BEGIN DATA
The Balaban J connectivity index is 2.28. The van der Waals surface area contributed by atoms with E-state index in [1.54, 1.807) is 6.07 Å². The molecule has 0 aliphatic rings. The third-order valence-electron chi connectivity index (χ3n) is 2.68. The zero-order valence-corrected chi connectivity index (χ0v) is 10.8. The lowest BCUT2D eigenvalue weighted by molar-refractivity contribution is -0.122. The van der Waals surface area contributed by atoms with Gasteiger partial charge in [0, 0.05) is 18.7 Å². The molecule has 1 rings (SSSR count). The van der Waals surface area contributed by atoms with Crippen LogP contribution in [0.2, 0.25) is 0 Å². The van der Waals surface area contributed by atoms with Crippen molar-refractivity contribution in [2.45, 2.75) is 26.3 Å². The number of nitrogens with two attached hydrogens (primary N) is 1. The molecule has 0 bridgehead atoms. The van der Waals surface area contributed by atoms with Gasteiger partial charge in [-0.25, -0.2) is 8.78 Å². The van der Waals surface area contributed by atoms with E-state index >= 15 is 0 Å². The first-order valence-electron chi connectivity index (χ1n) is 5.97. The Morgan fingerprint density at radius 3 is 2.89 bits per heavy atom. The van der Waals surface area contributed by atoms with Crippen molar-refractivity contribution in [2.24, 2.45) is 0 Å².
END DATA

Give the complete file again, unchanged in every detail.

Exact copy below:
The Balaban J connectivity index is 2.28. The van der Waals surface area contributed by atoms with E-state index in [1.54, 1.807) is 6.07 Å². The molecule has 0 aliphatic rings. The third-order valence-electron chi connectivity index (χ3n) is 2.68. The zero-order valence-corrected chi connectivity index (χ0v) is 10.8. The lowest BCUT2D eigenvalue weighted by molar-refractivity contribution is -0.122. The van der Waals surface area contributed by atoms with Gasteiger partial charge in [0, 0.05) is 18.7 Å². The molecule has 1 rings (SSSR count). The van der Waals surface area contributed by atoms with Crippen LogP contribution in [0.2, 0.25) is 0 Å². The van der Waals surface area contributed by atoms with Crippen molar-refractivity contribution in [2.45, 2.75) is 26.3 Å². The number of nitrogens with two attached hydrogens (primary N) is 1. The molecule has 0 bridgehead atoms. The van der Waals surface area contributed by atoms with Gasteiger partial charge in [-0.25, -0.2) is 8.78 Å². The van der Waals surface area contributed by atoms with E-state index >= 15 is 0 Å². The first-order valence-electron chi connectivity index (χ1n) is 5.97. The Morgan fingerprint density at radius 3 is 2.89 bits per heavy atom. The van der Waals surface area contributed by atoms with Crippen molar-refractivity contribution in [2.24, 2.45) is 0 Å².